No acute risk to health from dioxin in eggs
Since the beginning of the year the same maximum level for dioxin has applied to eggs from free-range hens as did previously to eggs from battery hens. Consequently, with immediate effect, one kilogram of yolk fat may not contain more than three nanograms and one gram of yolk fat no more than three picograms of dioxin (an egg contains round 10% fat). Evidently, this maximum level has been exceeded in some cases. BfR is of the opinion that the occasional consumption of these eggs does not pose an acute threat to health. Compared to other foods of animal origin like milk, meat or fish the eggs only raise the total daily intake of dioxin insignificantly. Since, however, the dioxin intake by human beings is still higher than the precautionary health value aimed for by the World Health Organisation, BfR considers that there is an ongoing need for all measures which can effectively reduce overall exposure.
Dioxins are ubiquitous. They are formed during incineration processes. They are also of significance even today as contamination left behind in the ground from earlier industrial production. The group of dioxins encompasses a large number of substances with very different potentials to harm health. Some can trigger cancer. That’s why there are efforts around the world to minimise exposure. The World Health Organisation states the intake level which should not be exceeded daily on precautionary grounds as 1 picogram dioxin equivalents per kilogram body weight and day (1 pg/kg bw/day) and the tolerable daily intake as 1 to 4 pg/kg bw/day. Dioxin equivalents encompass not only polychlorinated dibenzodioxins but also dibenzofurans and polychlorinated biphenyls which almost always occur together.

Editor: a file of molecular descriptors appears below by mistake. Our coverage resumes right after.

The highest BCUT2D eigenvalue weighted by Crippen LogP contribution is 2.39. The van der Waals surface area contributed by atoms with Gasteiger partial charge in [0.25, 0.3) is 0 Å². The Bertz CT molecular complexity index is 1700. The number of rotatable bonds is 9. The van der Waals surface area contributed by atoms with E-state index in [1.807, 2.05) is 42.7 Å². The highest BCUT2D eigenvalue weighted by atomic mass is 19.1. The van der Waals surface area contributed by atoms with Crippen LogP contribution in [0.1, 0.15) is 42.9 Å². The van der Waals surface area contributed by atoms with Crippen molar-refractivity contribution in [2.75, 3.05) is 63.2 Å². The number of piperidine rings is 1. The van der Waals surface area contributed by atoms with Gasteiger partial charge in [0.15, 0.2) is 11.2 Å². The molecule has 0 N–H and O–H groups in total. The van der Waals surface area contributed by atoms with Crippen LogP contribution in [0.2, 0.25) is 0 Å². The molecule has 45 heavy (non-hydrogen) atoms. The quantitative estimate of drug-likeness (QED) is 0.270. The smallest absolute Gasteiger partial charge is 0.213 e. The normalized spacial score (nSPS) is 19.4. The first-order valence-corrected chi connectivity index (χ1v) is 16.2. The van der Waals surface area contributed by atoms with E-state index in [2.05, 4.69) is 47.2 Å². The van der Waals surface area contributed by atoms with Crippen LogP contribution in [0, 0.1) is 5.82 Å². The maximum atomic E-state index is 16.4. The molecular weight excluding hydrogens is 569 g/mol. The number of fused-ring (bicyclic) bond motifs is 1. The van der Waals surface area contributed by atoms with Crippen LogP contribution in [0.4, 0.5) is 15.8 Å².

Examinations of human milk and foods show that dioxin exposure has fallen by more than half over the last ten years. However, average daily intake is still almost 2 pg/kg body weight and day and thus continues to be above the precautionary value aimed for by WHO.
Free-range hens can take in dioxins when pecking in the ground for food. Dioxins can then be found, for instance, in the eggs and because of their fat solubility mainly in yolk fat. The amount of dioxin in eggs seems to be very closely linked to regional soil contamination. The dioxin levels in most eggs from free-range hens only differ marginally from those of battery hens. But there are cases where far higher dioxin levels have been detected in eggs. There were peak values of 20 and more ng per kg yolk fat.
BfR already published its opinion on the risk from dioxins in eggs in April 2004. At that time, the Institute advised against extending the exemption for free-range eggs. It was indeed the case that BfR did not consider that the occasional consumption of eggs containing more than 3 ng dioxin per kg yolk fat, which thus exceeded the maximum admissible level, posed a health risk to consumers. At the same time, however, the Institute pointed out that it felt it was necessary to apply the maximum level to all eggs in order to further reduce the total exposure to dioxins.
In the opinion of BfR there is no need at present to forego eating free-range eggs since in general they only account for a comparatively small proportion of man’s exposure to dioxins from food. Highly contaminated eggs are the exception. They should not be eaten. This recommendation also applies to people who keep their own hens.
Further information on this subject can be accessed on the BfR homepage under Foods/Food safety/Residues and Contaminants.